Finnbjörn, Gunnbjörn, Hallbjörn, Ketilbjörn.

Single-Element Names vs. Compound Names

The basic Old Norse name was usually composed of two name elements,
although some names had only one element. Some good examples of
single-element names might include:



Two-element names are combinations of single-elements. These single
elements may sometimes be found standing alone as a single-element
name, but the majority are found only in compound names. For instance:

Þórbrandr (Þórr+brandr)
Björnólfr (Bjorn+Úlfr)
Guðmundr (Guðr+mundr)

Ragnhildr (Reginn+Hildr)
Álfdís (Alf+Dís)
Halldóra (Halla+Þórr)

It is crucial to understand that one cannot simply "mix-and-match
with random name-elements. Some name elements are only found in the
first position and never in the second, while others occur only in
the second element and never the first. And in some cases certain
name elements were used only with a limited set of other name
elements in compound names. As Geirr Bassi notes:

"Not all simple names occur in compounds; some may be used only as
the first or the second element while some occur in both positions.
If it were not for this problem of limited constructability, it would
suffice to supply a list of 'name elements' from which compound names
could be constructed at will. But a great number of potential
compounds constructable from popular elements do not show up anywhere
in the extensive documentation. To cite an example, the simple name
Hallr (feminine: Halla) is documented as the first element of many
compounds: (masculine) Hallbjörn, Halldór, Hallfreðr, Hallgeirr,
Hallgrímr, Hallkell, Hallormr, Hallsteinn, Hallvarðr, (feminine)
Hallbera, Hallbjörg, Halldís, Halldóra, Hallfríðr, Hallgerðr,
Hallkatla, Hallveig, Hallvör, but it is not attested in compounds
with the popular second components (masculine) -brandr, -fiðr, -
finnr, -gautr, -gestr, - móðr, -oddr, -ólfr, -valdr, or (feminine) -
finna, -gríma, -hildr, -ný, -unn, etc., although all such compounds
are certainly theoretically possible. (The Old Norse Name, p. 5)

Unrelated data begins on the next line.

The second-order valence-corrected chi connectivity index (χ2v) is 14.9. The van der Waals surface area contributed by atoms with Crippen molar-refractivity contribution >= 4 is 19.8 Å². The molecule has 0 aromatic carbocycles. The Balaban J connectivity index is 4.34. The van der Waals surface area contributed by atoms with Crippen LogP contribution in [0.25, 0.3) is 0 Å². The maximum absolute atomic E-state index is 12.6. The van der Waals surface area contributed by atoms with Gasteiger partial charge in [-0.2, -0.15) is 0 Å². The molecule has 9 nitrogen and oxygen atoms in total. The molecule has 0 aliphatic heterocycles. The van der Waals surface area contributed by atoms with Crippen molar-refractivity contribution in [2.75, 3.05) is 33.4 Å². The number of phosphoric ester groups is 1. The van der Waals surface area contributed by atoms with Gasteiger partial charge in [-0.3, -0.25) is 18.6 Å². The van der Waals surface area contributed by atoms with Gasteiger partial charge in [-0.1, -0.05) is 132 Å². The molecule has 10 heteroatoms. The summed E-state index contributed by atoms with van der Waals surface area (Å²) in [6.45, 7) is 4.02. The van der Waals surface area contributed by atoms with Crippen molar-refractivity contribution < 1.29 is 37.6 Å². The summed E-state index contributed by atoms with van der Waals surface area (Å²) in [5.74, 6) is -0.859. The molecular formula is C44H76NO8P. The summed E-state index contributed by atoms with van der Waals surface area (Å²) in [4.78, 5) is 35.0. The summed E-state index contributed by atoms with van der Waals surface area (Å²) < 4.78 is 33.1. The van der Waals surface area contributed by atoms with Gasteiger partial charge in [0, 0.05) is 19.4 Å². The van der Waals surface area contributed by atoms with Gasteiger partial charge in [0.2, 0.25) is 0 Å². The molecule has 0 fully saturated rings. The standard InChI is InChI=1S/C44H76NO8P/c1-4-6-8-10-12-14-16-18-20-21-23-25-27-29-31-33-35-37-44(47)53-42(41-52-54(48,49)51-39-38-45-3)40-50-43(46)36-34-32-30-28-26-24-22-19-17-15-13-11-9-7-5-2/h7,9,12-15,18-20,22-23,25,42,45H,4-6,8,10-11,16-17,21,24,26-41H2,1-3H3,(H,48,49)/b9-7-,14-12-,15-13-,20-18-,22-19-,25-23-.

There are also some elements which are only found in male names,
while others are found exclusively in female names. In the first
case, it may be that we are just missing women's names containing
elements that are well-documented in men's names, since we have many
fewer women's names surviving from this period than men's names. Some
examples of name elements which are exclusive to women's names are: -
dís, -veig, -ný".

Names and Luck

In Hauksbók it is mentioned that it was the practice to name children
after the gods (Goð-, "god"; Þór-, "Thórr"; Frey-, "Freyr"; Regin-
, "power, the gods"; Ás-, "god") and that:

"...menn höfdu mjök þá tvau nöfn, þótti þat likast til langlifis ok
heilla, þótt nokkurir fyrirmælti þeim við goðin, þá mundi þat ekki
saka, eí þeir ætti eitt nafn..."

Thus it was thought that a compound name composed of two name-
elements gave luck and long life, especially those compounded with
the names of gods, and that people who had such compound names would
have langlifis ok heilla, "long life and health", and it was also
thought that if someone cursed a person by calling on the Old Norse
gods that it would not hurt the person who was a namesake of the god
invoked in the curse (Cleasby-Vigfusson, pp. 207-208 s.v. goð).

Name Meanings

Even a brief look through a list of Old Norse names reveals that the
majority contain one or more name-elements which are identical to
ordinary nouns and adjectives in Old Norse. While certainly people
were aware of the meanings of these words which continued being used
in the everyday language, some name-elements are derived from archaic
words which were present in the most ancient Germanic roots of Old
Norse, but which were no longer commonly in use. Modern philologists
make a study of these names and attempt to reconstruct the ancient
forms based on well-known rules which describe the way human
languages change over time.

Even in cases where name meanings were clearly understood in a
contemporary sense, the meaning of the name was not important in
choosing a name for a child. As has already been discussed, the use
of a family name belonging to an ancestor was the most important
factor for the Viking Age practice of naming.

In the lists of names I have available (write me off-list at <gunnora
@ vikinganswerlady . org>. I have provided etymological information
wherever possible, for several reasons. While the meanings of the
names would not have influenced which name a Viking Age child was
given, modern parents write and ask about names to give to their
children today, medieval recreationists using these names for their
Viking Age personas care about the meanings of names, and so forth.
Just recall that a Viking hearing someone introduced as Björn
probably didn't immediately think of a bear, any more than a modern